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All About Acute Bronchitis

Acute bronchitis is a respiratory infection that typically affects the bronchi, which are the two tubes that allow air to travel from your mouth to your lungs. Your child may experience this condition if they have an upper respiratory tract infection (URI) which causes inflammation and irritation in your airways. This means that they are producing more mucus than usual to protect themselves from irritation.

Acute bronchitis generally lasts for a short time – most people get over the worst of it in a few days, although the cough can linger for weeks. This condition is distinct from chronic bronchitis, which is caused by constant irritation such as that caused by smoking.

The symptoms of acute bronchitis include:

  • coughing (often worse during the night and can last for up to three weeks)
  • chest discomfort
  • fever
  • sore throat
  • hoarseness/loss of voice
  • wheezing

While bronchitis caused by a bacterial infection is treated with antibiotics, many cases of bronchitis are caused by viruses and cannot be treated with antibiotics.  In some situations, people develop complications from bronchitis, such as pneumonia, which may require hospitalization.

How to Avoid Acute Bronchitis

One of the best ways to avoid your child getting this condition is by keeping up with the latest CDC recommendations for Covid vaccination and flu shots. This will help them avoid getting a URI in the first place. But if they do begin to come down with bronchitis, be sure to seek treatment for your child right away.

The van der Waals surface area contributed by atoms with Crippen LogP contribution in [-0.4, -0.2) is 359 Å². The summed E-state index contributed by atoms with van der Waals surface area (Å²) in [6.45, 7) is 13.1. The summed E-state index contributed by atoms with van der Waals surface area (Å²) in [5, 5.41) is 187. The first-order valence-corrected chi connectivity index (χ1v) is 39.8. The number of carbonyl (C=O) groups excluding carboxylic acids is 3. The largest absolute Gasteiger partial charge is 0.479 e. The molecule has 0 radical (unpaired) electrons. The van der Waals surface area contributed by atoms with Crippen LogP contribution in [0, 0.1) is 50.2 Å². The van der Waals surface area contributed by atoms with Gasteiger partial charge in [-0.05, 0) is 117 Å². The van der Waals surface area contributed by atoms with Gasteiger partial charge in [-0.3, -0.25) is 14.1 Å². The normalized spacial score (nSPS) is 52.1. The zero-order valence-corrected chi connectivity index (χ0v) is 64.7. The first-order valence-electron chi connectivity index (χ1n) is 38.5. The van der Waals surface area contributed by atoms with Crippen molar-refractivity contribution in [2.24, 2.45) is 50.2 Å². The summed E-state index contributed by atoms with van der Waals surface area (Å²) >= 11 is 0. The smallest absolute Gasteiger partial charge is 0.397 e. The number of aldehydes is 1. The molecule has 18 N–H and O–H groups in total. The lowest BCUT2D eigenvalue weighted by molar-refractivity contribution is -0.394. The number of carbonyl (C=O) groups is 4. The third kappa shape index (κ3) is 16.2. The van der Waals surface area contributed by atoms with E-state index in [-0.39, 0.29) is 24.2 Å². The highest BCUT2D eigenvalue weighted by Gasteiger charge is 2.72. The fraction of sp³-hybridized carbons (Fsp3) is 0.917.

Bronchitis and Covid-19

Bronchitis is a secondary infection – meaning it usually follows an upper respiratory infection caused by a virus (such as influenza, RSV, or a coronavirus). Bronchitis will not cause you to get Covid, but since Covid is a viral respiratory illness, it can cause bronchitis. Getting bronchitis following a Covid infection will increase your child’s chances of developing complications that could require medical care.

If your child has Covid symptoms, please consult with their doctor and consider a Covid test. If they develop symptoms of bronchitis following a Covid diagnosis, you should monitor for the symptoms listed above and begin treatment for bronchitis.

How to Treat Acute Bronchitis

Usually, the infection will go away on its own. To help ease the symptoms, you should make sure your child:

  • Gets lots of rest
  • Stays hydrated (make sure to avoid caffeine and alcohol)
  • Uses over-the-counter pain relievers and cough medicine as needed
  • Has a humidifier when they sleep or have them sit in a steamy bathroom

When to See a Doctor

Call your child’s doctor if they:

  • Have a cough that:
    • Brings up blood or mucus that thickens or darkens
    • Keeps them awake at night
    • Lasts more than 3 weeks
    • Causes chest pain
    • Has a barking sound and makes it hard to speak
  • Have trouble breathing
  • Have foul-tasting fluid in your mouth
  • Have a fever over 100.4 F
  • Experience wheezing or shortness of breath
  • Have unexplained weight loss

If your child has symptoms of bronchitis or COVID-19, head to PedsNow for convenient testing and treatment. We’re here to care for you.